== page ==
Ship Bottom Land Use Green-Lights Outdoor Dining at Bageleddi’s New Location

Apr 25, 2018
Photo by: Jack Reynolds

Following nearly two hours of professional and public testimony, the Ship Bottom Land Use Board unanimously approved an application by the owners of Bageleddi’s for an outdoor dining area and parking variance at the bagel shop’s new location between 18th and 19th streets in the borough.

The decision came after owners Tony and Donna Edwards, who purchased the landmark bagel shop in 2009 when it was at its original location at the corner of 17th Street and the Boulevard, agreed to modify their application. In doing so, they reduced the number of outdoor seats from 44 to 32, making room for a four-spot parking area along the north side of the building. The parking spots will be on a 90-degree angle to allow customers to back up in the lot and then pull out onto Pennsylvania Avenue, a narrow lane behind the bagel shop that runs parallel to Long Beach Boulevard from 18th to 20th streets.

They also agreed to move the trash corral closer to Pennsylvania Avenue so it didn’t negatively impact neighbors to the north side of the property, while also agreeing to shut down the outdoor dining area by 8 p.m. and all lights, except for security lights, by 10 p.m. A bicycle rack will also be included in the front of the courtyard. Additionally, the Edwardses agreed to no delivery vehicles on Pennsylvania Avenue and no deliveries before 7 a.m.

“This is how I explained it to someone after the meeting,” Frank Cooper, chairman of the board, said earlier this week: “I guess it went all right because no one was happy.”

With a significant amount of public comment focused on parking for the bagel shop, the fact that Cedar Garden, a retail florist shop that operated in the same location for more than four decades, had no parking associated with its business seemed to be lost. Customers parked in front of the business on Long Beach Boulevard, along the side streets, or in one of the four spots located along Pennsylvania Avenue. The Edwardses were granted a change of use status for their food-related business. Cedar Garden was considered a retail business. Under the change of use, they were not required to seek a variance for parking. That only came into play because they decided to develop the vacant lot, formerly the outdoor garden center for Cedar Garden, as a courtyard for customers to enjoy their breakfast or lunch.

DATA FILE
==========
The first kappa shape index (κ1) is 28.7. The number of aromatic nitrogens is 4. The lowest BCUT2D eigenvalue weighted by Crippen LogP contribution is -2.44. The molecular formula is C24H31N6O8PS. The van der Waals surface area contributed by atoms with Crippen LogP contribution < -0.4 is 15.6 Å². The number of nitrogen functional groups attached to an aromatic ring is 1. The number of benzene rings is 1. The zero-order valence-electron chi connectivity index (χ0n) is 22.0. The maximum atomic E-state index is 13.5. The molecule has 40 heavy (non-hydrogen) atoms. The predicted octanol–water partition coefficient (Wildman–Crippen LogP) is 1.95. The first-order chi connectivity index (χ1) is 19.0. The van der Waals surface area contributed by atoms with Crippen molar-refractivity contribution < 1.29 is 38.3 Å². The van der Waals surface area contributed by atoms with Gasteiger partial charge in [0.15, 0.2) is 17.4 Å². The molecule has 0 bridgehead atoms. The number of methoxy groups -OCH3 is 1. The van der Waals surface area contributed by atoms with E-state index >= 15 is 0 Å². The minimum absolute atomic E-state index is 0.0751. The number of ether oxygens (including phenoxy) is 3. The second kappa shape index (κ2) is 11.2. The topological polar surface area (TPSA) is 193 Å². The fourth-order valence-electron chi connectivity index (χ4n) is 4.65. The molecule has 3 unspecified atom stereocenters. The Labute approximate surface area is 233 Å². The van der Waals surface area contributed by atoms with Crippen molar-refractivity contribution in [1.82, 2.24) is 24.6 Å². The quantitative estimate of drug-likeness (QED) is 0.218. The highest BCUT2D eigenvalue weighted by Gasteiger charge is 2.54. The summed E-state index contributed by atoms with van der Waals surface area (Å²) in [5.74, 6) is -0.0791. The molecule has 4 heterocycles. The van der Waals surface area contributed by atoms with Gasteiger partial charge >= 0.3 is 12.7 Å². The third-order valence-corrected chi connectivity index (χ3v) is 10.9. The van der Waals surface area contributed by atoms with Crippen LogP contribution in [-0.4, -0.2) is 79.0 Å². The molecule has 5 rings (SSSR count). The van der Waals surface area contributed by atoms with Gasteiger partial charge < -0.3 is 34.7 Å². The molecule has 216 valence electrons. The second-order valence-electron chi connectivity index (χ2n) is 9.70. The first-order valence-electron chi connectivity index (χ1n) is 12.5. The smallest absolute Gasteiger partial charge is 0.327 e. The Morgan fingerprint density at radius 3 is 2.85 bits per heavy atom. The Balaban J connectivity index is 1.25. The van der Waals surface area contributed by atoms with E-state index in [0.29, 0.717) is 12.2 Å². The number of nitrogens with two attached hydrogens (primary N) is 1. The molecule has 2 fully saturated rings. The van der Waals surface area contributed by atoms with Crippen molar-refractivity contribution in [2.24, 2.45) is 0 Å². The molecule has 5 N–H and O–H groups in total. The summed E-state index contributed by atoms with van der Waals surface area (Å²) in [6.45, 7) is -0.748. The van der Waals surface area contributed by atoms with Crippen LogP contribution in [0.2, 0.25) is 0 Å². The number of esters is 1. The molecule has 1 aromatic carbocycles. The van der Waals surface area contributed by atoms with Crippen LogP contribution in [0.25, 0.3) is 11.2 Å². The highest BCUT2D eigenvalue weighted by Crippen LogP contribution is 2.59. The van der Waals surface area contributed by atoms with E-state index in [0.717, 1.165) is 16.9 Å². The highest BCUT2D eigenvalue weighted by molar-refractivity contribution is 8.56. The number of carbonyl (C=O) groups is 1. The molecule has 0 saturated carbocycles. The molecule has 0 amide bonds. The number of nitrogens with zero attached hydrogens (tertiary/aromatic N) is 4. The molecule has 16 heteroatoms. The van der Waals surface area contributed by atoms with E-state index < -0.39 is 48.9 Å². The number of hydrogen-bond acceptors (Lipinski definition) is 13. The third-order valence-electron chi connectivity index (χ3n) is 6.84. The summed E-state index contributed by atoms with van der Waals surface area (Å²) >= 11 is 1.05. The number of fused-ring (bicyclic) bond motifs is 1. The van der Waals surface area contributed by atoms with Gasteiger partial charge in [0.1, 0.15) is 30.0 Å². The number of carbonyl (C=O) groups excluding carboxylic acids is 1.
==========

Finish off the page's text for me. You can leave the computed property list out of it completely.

“The summer is hectic and crowded. Quite often my driveway is blocked,” said Daniel Gentile, who owns a home on Pennsylvania Avenue. “Bageleddi’s is a mainstay on Long Beach Island; everyone loves it. My kids love it. I love it. I’m never going to stop going there, but it’s always crowded. The foot and bike traffic might increase, but the auto traffic isn’t going away and the people aren’t going to park across the street. There is going to be a logjam.”

Owner Tony Edwards sees things a little differently, noting there is 200 feet of parking spaces along the Boulevard, a county road. That accounts for 11 untapped, albeit unofficial, parking spaces.

“People are not going to be parking on Pennsylvania Avenue. Some people don’t even know that road exists,” he said, adding he and his wife want to create something special for Ship Bottom. “It’s our turn to give back.”

At its former location, Bageleddi’s had no parking spots associated with it, Robert Butkus, a borough councilman and member of the land use board, said. The parking spots on the south side of the building, which most people incorrectly associated with the business, are actually an extension of the parking spots in the rest of the road cutout that runs from Sunsations to the old bagel shop location.

“A majority of our customers are grab and go,” Donna Edwards testified April 18, noting the busiest time at their old location, was from roughly 7 a.m. until 2 p.m. Due to contractual restrictions put in play by their landlord, they were unable to remain open past 5 p.m., something they may seek to do now that they own their own building. “There is a possibility to expand our business.”

One of the toughest parts about being a member of the land use board is striking the balance between business and residential friendly, members of the board said earlier this week.

“If something looks dangerous, we’re going to ask for changes,” Cooper said.

Bageleddi’s is looking to open May 5 at its new location.

— Gina G. Scala

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